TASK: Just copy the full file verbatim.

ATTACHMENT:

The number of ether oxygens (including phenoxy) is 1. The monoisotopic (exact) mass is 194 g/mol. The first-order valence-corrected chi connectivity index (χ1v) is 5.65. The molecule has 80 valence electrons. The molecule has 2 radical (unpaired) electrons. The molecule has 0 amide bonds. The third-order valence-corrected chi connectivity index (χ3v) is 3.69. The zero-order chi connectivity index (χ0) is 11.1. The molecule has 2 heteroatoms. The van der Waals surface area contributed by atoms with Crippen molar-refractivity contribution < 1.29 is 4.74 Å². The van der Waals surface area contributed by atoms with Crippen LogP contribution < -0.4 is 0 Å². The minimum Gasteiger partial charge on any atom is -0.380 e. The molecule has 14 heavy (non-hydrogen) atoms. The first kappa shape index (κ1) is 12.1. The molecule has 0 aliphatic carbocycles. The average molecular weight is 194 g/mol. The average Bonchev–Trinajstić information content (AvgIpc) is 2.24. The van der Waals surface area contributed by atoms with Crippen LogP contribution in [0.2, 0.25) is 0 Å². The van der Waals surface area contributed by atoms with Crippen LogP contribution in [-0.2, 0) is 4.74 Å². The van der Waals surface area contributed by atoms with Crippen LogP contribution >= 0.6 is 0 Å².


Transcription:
The number of ether oxygens (including phenoxy) is 1. The monoisotopic (exact) mass is 194 g/mol. The first-order valence-corrected chi connectivity index (χ1v) is 5.65. The molecule has 80 valence electrons. The molecule has 2 radical (unpaired) electrons. The molecule has 0 amide bonds. The third-order valence-corrected chi connectivity index (χ3v) is 3.69. The zero-order chi connectivity index (χ0) is 11.1. The molecule has 2 heteroatoms. The van der Waals surface area contributed by atoms with Crippen molar-refractivity contribution < 1.29 is 4.74 Å². The van der Waals surface area contributed by atoms with Crippen LogP contribution < -0.4 is 0 Å². The minimum Gasteiger partial charge on any atom is -0.380 e. The molecule has 14 heavy (non-hydrogen) atoms. The first kappa shape index (κ1) is 12.1. The molecule has 0 aliphatic carbocycles. The average molecular weight is 194 g/mol. The average Bonchev–Trinajstić information content (AvgIpc) is 2.24. The van der Waals surface area contributed by atoms with Crippen LogP contribution in [0.2, 0.25) is 0 Å². The van der Waals surface area contributed by atoms with Crippen LogP contribution in [-0.2, 0) is 4.74 Å². The van der Waals surface area contributed by atoms with Crippen LogP contribution >= 0.6 is 0 Å².